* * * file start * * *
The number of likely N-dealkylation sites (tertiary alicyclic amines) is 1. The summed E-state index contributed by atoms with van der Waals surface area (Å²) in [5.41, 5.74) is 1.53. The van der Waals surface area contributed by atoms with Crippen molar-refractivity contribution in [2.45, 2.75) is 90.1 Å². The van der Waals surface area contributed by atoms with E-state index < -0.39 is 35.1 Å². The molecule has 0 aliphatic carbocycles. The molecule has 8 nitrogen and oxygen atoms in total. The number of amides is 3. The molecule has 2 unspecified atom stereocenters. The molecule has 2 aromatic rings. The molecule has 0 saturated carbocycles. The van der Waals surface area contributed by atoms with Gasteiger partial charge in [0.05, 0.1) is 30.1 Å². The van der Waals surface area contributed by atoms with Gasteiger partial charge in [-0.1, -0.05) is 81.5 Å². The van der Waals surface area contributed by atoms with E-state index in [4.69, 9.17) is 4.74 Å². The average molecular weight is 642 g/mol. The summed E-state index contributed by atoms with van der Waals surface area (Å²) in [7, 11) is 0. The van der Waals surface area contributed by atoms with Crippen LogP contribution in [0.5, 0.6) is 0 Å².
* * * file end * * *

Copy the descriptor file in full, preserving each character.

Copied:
The number of likely N-dealkylation sites (tertiary alicyclic amines) is 1. The summed E-state index contributed by atoms with van der Waals surface area (Å²) in [5.41, 5.74) is 1.53. The van der Waals surface area contributed by atoms with Crippen molar-refractivity contribution in [2.45, 2.75) is 90.1 Å². The van der Waals surface area contributed by atoms with E-state index < -0.39 is 35.1 Å². The molecule has 0 aliphatic carbocycles. The molecule has 8 nitrogen and oxygen atoms in total. The number of amides is 3. The molecule has 2 unspecified atom stereocenters. The molecule has 2 aromatic rings. The molecule has 0 saturated carbocycles. The van der Waals surface area contributed by atoms with Gasteiger partial charge in [0.05, 0.1) is 30.1 Å². The van der Waals surface area contributed by atoms with Gasteiger partial charge in [-0.1, -0.05) is 81.5 Å². The van der Waals surface area contributed by atoms with E-state index in [4.69, 9.17) is 4.74 Å². The average molecular weight is 642 g/mol. The summed E-state index contributed by atoms with van der Waals surface area (Å²) in [7, 11) is 0. The van der Waals surface area contributed by atoms with Crippen LogP contribution in [0.5, 0.6) is 0 Å².